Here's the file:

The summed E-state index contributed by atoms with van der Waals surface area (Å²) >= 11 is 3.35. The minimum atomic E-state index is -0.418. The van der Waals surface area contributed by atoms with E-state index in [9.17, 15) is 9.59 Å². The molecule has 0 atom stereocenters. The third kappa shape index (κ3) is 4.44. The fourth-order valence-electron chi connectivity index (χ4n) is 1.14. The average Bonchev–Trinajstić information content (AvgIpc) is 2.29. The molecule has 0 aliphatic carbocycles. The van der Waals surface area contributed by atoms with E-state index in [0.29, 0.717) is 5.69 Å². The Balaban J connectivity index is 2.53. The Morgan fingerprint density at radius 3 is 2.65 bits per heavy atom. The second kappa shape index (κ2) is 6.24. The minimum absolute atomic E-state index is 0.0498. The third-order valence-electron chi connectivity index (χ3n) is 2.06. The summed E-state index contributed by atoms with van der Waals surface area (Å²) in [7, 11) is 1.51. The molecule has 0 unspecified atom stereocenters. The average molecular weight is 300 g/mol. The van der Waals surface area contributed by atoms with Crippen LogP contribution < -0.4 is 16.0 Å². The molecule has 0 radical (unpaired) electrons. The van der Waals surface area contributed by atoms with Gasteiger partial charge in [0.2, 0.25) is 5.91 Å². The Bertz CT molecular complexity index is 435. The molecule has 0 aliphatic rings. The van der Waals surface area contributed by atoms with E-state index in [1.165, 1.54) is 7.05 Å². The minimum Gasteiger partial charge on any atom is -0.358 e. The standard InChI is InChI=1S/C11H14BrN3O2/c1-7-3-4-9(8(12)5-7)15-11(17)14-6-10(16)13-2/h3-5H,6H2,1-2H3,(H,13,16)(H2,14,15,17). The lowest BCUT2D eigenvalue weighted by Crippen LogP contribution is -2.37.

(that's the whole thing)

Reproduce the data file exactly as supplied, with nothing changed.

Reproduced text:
The summed E-state index contributed by atoms with van der Waals surface area (Å²) >= 11 is 3.35. The minimum atomic E-state index is -0.418. The van der Waals surface area contributed by atoms with E-state index in [9.17, 15) is 9.59 Å². The molecule has 0 atom stereocenters. The third kappa shape index (κ3) is 4.44. The fourth-order valence-electron chi connectivity index (χ4n) is 1.14. The average Bonchev–Trinajstić information content (AvgIpc) is 2.29. The molecule has 0 aliphatic carbocycles. The van der Waals surface area contributed by atoms with E-state index in [0.29, 0.717) is 5.69 Å². The Balaban J connectivity index is 2.53. The Morgan fingerprint density at radius 3 is 2.65 bits per heavy atom. The second kappa shape index (κ2) is 6.24. The minimum absolute atomic E-state index is 0.0498. The third-order valence-electron chi connectivity index (χ3n) is 2.06. The summed E-state index contributed by atoms with van der Waals surface area (Å²) in [7, 11) is 1.51. The molecule has 0 unspecified atom stereocenters. The average molecular weight is 300 g/mol. The van der Waals surface area contributed by atoms with Crippen LogP contribution < -0.4 is 16.0 Å². The molecule has 0 radical (unpaired) electrons. The van der Waals surface area contributed by atoms with Gasteiger partial charge in [0.2, 0.25) is 5.91 Å². The Bertz CT molecular complexity index is 435. The molecule has 0 aliphatic rings. The van der Waals surface area contributed by atoms with E-state index in [1.165, 1.54) is 7.05 Å². The minimum Gasteiger partial charge on any atom is -0.358 e. The standard InChI is InChI=1S/C11H14BrN3O2/c1-7-3-4-9(8(12)5-7)15-11(17)14-6-10(16)13-2/h3-5H,6H2,1-2H3,(H,13,16)(H2,14,15,17). The lowest BCUT2D eigenvalue weighted by Crippen LogP contribution is -2.37.